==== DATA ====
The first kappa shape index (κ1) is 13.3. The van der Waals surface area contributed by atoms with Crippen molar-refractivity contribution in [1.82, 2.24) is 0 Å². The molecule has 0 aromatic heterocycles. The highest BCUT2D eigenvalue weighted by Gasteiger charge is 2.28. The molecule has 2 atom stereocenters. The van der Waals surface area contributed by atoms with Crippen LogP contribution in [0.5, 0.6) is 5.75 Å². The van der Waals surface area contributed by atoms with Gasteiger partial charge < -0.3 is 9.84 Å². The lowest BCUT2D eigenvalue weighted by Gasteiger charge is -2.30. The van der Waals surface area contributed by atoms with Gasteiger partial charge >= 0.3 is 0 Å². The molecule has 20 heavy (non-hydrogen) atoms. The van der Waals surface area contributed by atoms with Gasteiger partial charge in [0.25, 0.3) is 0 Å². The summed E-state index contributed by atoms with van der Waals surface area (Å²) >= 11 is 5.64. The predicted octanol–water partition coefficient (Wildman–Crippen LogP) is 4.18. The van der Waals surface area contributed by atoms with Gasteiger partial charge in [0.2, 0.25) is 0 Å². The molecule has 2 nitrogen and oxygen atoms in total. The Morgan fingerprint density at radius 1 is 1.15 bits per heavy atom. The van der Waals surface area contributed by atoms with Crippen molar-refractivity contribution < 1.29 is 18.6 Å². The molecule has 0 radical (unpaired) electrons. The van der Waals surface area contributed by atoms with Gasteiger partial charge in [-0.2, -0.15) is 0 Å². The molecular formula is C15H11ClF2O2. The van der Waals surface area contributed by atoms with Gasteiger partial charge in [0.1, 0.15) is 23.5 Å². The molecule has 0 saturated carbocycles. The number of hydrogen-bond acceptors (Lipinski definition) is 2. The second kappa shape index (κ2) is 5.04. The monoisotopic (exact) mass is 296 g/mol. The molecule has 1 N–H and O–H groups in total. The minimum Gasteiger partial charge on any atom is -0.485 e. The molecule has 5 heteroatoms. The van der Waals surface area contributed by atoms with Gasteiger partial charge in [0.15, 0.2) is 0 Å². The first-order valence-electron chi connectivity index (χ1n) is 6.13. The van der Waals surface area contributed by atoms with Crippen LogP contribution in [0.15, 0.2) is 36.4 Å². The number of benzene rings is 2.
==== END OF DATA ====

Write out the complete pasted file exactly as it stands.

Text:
The first kappa shape index (κ1) is 13.3. The van der Waals surface area contributed by atoms with Crippen molar-refractivity contribution in [1.82, 2.24) is 0 Å². The molecule has 0 aromatic heterocycles. The highest BCUT2D eigenvalue weighted by Gasteiger charge is 2.28. The molecule has 2 atom stereocenters. The van der Waals surface area contributed by atoms with Crippen LogP contribution in [0.5, 0.6) is 5.75 Å². The van der Waals surface area contributed by atoms with Gasteiger partial charge < -0.3 is 9.84 Å². The lowest BCUT2D eigenvalue weighted by Gasteiger charge is -2.30. The van der Waals surface area contributed by atoms with Gasteiger partial charge >= 0.3 is 0 Å². The molecule has 20 heavy (non-hydrogen) atoms. The van der Waals surface area contributed by atoms with Gasteiger partial charge in [0.25, 0.3) is 0 Å². The summed E-state index contributed by atoms with van der Waals surface area (Å²) >= 11 is 5.64. The predicted octanol–water partition coefficient (Wildman–Crippen LogP) is 4.18. The van der Waals surface area contributed by atoms with Gasteiger partial charge in [0.2, 0.25) is 0 Å². The molecule has 2 nitrogen and oxygen atoms in total. The Morgan fingerprint density at radius 1 is 1.15 bits per heavy atom. The van der Waals surface area contributed by atoms with Crippen molar-refractivity contribution < 1.29 is 18.6 Å². The molecule has 0 radical (unpaired) electrons. The van der Waals surface area contributed by atoms with Gasteiger partial charge in [-0.2, -0.15) is 0 Å². The molecular formula is C15H11ClF2O2. The van der Waals surface area contributed by atoms with Gasteiger partial charge in [0.1, 0.15) is 23.5 Å². The molecule has 0 saturated carbocycles. The number of hydrogen-bond acceptors (Lipinski definition) is 2. The second kappa shape index (κ2) is 5.04. The monoisotopic (exact) mass is 296 g/mol. The molecule has 1 N–H and O–H groups in total. The minimum Gasteiger partial charge on any atom is -0.485 e. The molecule has 5 heteroatoms. The van der Waals surface area contributed by atoms with Gasteiger partial charge in [0.15, 0.2) is 0 Å². The first-order valence-electron chi connectivity index (χ1n) is 6.13. The van der Waals surface area contributed by atoms with Crippen LogP contribution in [0.15, 0.2) is 36.4 Å². The number of benzene rings is 2.